When bringing up the issue of the silent implication to stay late to upper management, you need to build a strong case for why you feel it is unnecessary. This is where the first step of identifying exactly what it is that is keeping you late.
If you feel you are maximising the way you utilise your time, and you still find yourself feeling obligated to stay late, then reach out to upper management and/or HR to start remedying it before you find yourself amidst a bad stretch of burnout.
HR is there for you to discuss work and its impact on your emotional health. A respectable company will take your comments seriously if you have truly demonstrated a desire to be there through a strong work ethic.
If you still find yourself timid to bring it up, despite being a model employee, then you must remind yourself that staying late is not a regular part of life at work and should only be an exception. There is a lack of sustainability when it comes to grinding that hard for too long, which can severely impact not only your performance, but also your personal life at home.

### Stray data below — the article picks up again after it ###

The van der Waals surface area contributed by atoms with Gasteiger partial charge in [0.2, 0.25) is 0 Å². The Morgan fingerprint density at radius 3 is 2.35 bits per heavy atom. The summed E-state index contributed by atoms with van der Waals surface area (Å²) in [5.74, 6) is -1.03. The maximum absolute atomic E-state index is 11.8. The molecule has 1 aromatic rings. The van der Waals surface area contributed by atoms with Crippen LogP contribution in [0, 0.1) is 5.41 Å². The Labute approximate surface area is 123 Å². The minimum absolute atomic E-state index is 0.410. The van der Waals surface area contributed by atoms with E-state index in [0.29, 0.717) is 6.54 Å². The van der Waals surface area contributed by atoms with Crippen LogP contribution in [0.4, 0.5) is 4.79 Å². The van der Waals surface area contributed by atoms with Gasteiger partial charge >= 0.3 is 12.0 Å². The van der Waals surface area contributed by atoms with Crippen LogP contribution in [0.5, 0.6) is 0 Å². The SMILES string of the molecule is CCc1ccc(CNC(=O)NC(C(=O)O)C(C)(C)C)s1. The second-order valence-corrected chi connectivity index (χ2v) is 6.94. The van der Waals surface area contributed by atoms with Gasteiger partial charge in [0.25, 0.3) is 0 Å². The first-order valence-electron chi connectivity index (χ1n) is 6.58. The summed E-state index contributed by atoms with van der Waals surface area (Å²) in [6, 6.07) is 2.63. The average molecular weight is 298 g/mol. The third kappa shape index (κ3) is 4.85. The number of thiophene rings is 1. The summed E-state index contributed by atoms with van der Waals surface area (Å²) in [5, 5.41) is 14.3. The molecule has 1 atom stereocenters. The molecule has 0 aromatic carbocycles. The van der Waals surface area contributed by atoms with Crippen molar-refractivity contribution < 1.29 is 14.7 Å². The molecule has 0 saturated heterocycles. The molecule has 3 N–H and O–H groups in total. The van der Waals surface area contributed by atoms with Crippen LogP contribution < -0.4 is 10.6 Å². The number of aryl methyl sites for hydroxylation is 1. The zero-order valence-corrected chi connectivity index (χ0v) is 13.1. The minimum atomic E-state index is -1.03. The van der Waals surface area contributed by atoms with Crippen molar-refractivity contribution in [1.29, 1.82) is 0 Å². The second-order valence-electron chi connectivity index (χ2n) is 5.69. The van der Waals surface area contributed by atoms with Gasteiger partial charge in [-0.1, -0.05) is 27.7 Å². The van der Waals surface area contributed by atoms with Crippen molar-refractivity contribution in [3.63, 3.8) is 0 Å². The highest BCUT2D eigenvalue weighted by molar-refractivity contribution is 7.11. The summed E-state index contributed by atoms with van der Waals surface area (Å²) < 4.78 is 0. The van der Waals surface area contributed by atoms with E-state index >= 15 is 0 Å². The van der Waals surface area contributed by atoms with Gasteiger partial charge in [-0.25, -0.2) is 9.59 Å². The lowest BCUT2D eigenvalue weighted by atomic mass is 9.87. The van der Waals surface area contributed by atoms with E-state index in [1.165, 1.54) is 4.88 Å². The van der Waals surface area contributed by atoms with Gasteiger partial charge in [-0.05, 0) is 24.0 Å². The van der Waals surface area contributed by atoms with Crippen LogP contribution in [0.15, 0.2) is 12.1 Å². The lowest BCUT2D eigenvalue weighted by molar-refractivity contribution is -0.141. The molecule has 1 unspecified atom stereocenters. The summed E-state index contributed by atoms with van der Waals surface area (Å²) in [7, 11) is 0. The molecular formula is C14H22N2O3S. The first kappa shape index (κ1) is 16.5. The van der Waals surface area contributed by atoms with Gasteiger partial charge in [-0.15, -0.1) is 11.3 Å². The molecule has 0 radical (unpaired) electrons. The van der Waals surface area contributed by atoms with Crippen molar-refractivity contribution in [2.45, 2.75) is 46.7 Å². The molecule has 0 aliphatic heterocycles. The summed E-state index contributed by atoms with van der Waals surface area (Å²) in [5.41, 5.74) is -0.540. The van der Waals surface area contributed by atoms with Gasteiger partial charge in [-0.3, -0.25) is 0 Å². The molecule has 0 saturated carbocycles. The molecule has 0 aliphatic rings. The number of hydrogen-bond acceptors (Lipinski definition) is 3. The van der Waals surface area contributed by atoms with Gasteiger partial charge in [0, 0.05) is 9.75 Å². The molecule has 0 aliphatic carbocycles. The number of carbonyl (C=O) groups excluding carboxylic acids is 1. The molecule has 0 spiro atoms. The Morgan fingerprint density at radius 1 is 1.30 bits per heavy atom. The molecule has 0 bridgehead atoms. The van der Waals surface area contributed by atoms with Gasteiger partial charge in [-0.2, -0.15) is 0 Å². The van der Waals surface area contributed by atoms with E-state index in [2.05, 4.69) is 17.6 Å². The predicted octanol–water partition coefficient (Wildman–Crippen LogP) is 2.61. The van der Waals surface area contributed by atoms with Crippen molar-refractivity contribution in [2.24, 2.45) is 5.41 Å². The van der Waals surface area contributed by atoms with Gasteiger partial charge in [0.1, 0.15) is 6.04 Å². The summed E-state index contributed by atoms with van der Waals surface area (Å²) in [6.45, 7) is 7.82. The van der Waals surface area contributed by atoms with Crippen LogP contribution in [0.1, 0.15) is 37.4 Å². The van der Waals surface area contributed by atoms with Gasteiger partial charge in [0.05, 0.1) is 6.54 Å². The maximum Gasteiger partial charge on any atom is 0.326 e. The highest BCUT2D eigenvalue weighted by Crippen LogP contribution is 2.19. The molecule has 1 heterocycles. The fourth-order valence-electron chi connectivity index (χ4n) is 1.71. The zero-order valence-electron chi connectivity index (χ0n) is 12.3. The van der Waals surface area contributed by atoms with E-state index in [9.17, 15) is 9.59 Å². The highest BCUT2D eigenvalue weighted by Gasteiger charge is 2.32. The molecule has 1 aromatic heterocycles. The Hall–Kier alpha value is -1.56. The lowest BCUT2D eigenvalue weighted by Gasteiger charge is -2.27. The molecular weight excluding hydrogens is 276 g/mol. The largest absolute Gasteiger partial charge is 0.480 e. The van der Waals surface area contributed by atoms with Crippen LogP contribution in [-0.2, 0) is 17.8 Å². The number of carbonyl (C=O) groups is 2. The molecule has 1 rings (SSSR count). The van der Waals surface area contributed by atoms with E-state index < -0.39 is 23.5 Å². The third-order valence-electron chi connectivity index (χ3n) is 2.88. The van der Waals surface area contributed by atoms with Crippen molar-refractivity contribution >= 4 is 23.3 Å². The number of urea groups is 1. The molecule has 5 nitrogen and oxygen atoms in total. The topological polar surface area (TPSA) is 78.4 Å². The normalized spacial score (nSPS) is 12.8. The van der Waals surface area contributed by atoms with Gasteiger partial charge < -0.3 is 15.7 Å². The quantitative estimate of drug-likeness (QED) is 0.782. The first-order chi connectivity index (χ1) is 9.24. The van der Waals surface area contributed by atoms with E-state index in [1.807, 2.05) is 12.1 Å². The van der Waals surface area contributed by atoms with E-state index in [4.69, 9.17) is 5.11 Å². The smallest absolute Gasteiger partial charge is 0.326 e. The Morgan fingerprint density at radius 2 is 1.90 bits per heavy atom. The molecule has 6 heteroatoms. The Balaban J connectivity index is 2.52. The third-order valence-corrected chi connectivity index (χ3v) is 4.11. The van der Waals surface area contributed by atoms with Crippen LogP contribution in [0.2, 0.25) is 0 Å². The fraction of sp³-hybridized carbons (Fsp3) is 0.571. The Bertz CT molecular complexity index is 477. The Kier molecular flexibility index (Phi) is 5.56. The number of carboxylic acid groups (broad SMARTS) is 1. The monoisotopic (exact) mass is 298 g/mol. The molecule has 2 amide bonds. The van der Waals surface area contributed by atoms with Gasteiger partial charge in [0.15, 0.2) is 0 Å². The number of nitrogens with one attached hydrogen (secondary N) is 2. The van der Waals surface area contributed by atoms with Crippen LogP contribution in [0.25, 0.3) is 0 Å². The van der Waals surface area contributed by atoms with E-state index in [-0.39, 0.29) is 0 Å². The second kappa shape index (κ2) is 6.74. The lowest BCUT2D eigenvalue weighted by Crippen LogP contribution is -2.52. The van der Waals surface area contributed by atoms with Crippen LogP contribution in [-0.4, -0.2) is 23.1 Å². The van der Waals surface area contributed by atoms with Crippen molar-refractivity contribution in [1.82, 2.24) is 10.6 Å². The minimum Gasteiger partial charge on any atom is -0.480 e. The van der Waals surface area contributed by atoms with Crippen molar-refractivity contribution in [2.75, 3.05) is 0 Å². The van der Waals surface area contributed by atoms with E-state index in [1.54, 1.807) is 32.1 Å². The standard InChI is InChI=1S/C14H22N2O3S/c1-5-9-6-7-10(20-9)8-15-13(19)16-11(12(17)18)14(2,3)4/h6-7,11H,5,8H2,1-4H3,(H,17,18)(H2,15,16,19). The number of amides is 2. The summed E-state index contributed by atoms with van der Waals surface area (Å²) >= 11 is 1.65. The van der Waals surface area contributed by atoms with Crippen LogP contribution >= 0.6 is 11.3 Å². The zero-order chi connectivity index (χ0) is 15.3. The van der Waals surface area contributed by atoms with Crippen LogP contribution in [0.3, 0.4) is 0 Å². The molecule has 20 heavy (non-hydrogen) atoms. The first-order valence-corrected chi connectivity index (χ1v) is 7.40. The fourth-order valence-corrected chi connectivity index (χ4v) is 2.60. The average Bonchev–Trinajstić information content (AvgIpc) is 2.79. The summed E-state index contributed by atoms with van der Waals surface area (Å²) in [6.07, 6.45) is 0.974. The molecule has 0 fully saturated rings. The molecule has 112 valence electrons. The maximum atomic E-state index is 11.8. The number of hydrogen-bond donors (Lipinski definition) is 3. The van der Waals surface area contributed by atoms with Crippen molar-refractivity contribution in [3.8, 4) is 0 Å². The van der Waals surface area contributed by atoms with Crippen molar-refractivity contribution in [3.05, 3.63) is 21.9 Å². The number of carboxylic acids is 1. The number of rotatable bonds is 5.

By effectively managing your time, you give yourself a leg to stand on when it comes time to show how much work you get done during regular hours. If you aren’t completing much work during regular hours, upper management will be less likely to sympathise with your situation.
By being wise with how your time during regular hours is spent, you are freeing up much more time after work which will help boost your performance and overall health.
About the Author
Ian Howard is a contributing writer for 365 Business. He has a B.A. in Film & Media Studies from the University of California, Santa Barbara. His experience lies in a variety of fields including marketing, statistical analysis, and creative writing. When he isn’t typing away, you can usually find him out on the links carrying a sense of false hope that he will improve his handicap, or reading a soothing piece of fiction.